Adesanya describes himself as being “player one”, meaning he is living in his own video game and controlling all of the moves in front of him. Before crossing over into MMA and going on a meteoric rise, he was a champion kickboxer with 80 professional fights. 

There is not another fighter like Adesanya. He is the biggest superstar in MMA, not named Conor McGregor (but he is well on his way). “Stylebender” is a walking, talking meme and self-described “internet kid” who is so culturally in-tune and self-aware that he has built a cult-like following. His walkout dance routine to the cage for UFC 243, along with the celebration after knocking Whittaker out, were scenes that will be played on highlight reels for the rest of time. Sequences from the Anderson Silva near mirror-match have been widely used in the promos for this event. His warrior status was cemented in the Gastellum fight where going into the last round, he was caught on camera, saying that he was prepared to die.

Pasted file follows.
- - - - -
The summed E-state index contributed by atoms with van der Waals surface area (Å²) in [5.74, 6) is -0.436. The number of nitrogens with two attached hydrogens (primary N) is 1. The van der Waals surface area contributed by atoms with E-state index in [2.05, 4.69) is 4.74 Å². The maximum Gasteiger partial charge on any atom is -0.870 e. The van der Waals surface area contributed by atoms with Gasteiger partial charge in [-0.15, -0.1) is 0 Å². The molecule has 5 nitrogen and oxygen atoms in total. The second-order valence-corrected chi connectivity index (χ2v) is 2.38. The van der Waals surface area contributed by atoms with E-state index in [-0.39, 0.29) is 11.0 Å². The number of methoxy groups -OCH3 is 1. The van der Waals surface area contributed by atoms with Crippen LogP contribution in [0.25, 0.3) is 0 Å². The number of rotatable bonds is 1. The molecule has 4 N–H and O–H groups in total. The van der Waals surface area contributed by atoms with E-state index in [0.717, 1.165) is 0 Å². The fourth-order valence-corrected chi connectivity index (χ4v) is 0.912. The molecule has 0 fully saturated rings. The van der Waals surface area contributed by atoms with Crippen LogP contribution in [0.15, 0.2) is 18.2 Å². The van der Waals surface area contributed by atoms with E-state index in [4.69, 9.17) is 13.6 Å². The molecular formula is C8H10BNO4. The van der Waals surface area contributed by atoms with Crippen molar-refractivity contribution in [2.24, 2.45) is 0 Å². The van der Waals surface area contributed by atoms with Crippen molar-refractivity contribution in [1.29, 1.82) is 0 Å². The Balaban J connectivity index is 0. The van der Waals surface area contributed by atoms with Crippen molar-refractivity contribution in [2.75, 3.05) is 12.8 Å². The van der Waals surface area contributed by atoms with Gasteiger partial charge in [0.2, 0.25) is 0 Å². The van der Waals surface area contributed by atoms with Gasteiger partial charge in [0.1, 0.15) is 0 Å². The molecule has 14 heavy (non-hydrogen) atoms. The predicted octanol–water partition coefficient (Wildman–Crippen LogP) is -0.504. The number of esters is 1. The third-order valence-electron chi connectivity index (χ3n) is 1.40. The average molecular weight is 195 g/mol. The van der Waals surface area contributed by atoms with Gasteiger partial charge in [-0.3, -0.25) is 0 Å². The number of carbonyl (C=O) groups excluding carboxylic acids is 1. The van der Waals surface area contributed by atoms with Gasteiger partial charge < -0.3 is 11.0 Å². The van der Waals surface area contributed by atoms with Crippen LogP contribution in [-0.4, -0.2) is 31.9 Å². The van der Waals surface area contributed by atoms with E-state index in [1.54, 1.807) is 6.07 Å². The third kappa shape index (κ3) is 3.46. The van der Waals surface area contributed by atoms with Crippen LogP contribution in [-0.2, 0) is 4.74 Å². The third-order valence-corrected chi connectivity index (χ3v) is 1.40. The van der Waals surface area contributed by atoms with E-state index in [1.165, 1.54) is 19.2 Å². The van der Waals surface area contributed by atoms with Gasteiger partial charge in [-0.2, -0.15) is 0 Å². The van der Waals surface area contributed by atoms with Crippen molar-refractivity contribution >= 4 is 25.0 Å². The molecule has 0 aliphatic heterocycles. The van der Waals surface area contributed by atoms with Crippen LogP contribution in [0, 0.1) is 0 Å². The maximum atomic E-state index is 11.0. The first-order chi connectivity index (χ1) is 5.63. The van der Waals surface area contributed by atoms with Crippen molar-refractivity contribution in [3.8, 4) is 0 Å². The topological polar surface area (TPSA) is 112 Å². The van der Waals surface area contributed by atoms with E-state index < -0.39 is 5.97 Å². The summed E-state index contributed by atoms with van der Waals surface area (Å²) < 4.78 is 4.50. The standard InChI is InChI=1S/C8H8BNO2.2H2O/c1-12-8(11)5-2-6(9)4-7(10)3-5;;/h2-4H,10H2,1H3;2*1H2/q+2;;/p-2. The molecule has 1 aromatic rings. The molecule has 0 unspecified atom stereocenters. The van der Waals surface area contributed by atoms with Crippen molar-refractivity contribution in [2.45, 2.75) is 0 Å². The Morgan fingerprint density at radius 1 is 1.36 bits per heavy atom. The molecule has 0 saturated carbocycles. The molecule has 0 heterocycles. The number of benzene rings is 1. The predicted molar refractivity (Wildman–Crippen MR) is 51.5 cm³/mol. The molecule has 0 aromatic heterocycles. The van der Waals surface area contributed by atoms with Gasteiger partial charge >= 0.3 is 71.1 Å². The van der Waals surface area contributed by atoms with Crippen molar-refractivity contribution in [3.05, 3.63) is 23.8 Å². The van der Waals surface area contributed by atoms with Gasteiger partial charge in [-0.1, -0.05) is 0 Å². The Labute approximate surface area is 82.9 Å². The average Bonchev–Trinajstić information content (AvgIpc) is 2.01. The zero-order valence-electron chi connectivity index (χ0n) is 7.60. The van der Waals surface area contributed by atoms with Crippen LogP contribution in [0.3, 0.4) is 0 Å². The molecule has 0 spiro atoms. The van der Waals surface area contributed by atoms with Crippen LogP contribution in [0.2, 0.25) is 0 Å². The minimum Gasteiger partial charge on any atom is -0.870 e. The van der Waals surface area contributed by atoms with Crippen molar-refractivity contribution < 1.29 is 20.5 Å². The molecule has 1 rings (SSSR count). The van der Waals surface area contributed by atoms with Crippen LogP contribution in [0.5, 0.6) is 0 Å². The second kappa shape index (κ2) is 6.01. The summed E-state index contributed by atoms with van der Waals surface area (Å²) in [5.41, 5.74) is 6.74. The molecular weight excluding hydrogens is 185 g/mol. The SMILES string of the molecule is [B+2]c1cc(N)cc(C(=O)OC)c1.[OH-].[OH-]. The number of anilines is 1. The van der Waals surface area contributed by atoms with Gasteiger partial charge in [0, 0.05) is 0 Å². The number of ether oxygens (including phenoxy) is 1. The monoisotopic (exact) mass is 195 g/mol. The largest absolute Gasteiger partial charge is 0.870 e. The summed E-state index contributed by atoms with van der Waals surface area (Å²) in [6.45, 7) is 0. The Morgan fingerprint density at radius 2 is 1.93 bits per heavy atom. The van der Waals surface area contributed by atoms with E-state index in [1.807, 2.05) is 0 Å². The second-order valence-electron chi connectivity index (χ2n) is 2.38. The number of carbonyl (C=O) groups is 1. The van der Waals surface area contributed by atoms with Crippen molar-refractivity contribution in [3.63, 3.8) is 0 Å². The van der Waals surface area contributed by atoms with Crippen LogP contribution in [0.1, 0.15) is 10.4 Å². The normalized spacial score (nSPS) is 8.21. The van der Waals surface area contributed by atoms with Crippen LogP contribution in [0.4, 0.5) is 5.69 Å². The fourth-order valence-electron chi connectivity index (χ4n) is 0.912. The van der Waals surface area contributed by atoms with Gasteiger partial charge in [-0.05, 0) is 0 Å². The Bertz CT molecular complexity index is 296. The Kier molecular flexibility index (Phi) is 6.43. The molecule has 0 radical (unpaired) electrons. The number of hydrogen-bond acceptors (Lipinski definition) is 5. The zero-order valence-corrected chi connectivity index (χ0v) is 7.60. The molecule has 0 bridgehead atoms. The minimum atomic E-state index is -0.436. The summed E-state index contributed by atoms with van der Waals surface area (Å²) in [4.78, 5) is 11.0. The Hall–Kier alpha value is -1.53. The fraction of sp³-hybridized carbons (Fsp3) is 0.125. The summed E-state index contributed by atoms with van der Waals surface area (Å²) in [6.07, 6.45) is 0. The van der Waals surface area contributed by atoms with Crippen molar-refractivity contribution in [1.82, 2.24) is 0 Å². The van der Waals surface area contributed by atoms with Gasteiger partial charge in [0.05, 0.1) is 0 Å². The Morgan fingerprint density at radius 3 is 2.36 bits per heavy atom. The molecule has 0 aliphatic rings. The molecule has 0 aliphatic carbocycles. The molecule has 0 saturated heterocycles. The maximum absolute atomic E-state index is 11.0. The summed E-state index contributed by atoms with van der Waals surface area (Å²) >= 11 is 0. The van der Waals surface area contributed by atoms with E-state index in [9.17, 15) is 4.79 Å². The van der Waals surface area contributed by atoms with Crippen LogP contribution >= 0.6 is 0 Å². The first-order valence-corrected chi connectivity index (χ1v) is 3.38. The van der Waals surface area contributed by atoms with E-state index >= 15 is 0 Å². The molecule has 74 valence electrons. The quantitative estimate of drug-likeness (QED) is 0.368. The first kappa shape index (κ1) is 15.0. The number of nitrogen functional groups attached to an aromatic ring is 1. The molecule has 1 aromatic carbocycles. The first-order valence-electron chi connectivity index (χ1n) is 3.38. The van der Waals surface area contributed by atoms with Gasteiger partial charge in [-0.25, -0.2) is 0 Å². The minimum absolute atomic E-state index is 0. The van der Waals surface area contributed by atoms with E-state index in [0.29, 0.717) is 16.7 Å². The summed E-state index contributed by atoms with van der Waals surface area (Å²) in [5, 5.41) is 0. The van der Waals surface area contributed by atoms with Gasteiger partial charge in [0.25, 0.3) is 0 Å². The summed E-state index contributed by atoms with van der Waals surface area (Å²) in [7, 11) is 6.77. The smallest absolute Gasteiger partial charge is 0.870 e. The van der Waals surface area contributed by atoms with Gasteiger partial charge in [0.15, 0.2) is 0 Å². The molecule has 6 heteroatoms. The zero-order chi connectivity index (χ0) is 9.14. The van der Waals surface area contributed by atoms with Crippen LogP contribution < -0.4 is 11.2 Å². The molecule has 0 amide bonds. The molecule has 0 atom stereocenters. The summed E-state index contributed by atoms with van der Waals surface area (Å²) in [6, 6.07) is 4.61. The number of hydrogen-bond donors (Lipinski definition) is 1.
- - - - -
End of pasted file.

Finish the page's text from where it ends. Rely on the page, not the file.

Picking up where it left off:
Because Adesanya has only been in the UFC for less than two years (made his debut February 11, 2018), many are still not entirely on board with the champ and believe he is just hype. Folks, the hype is real. He is the fastest fighter to ever get to 7-0 in the promotion. He has the second-highest strike defense rate in the division. He has had highlight-reel knockouts and has also shown that he can swim in deep water. 

One thing is for sure, the real winner of this fight is the fans. 

No one — and I mean no one — calls out Yoel Romero. Izzy did. The champion said he is on a quest for legacy and that his trophy mantle would not be complete without a win over Romero, whom many (especially Darren Till) believe is the scariest fighter on the planet. 

Romero possesses ungodly, explosive power that he uses in sprints and bursts, while his counterpart is much more tactical and patient in his approach (see Derek Brunson fight). Romero rarely uses his wrestling, so it will be interesting to see if he implements any of his ground game against the striking expert.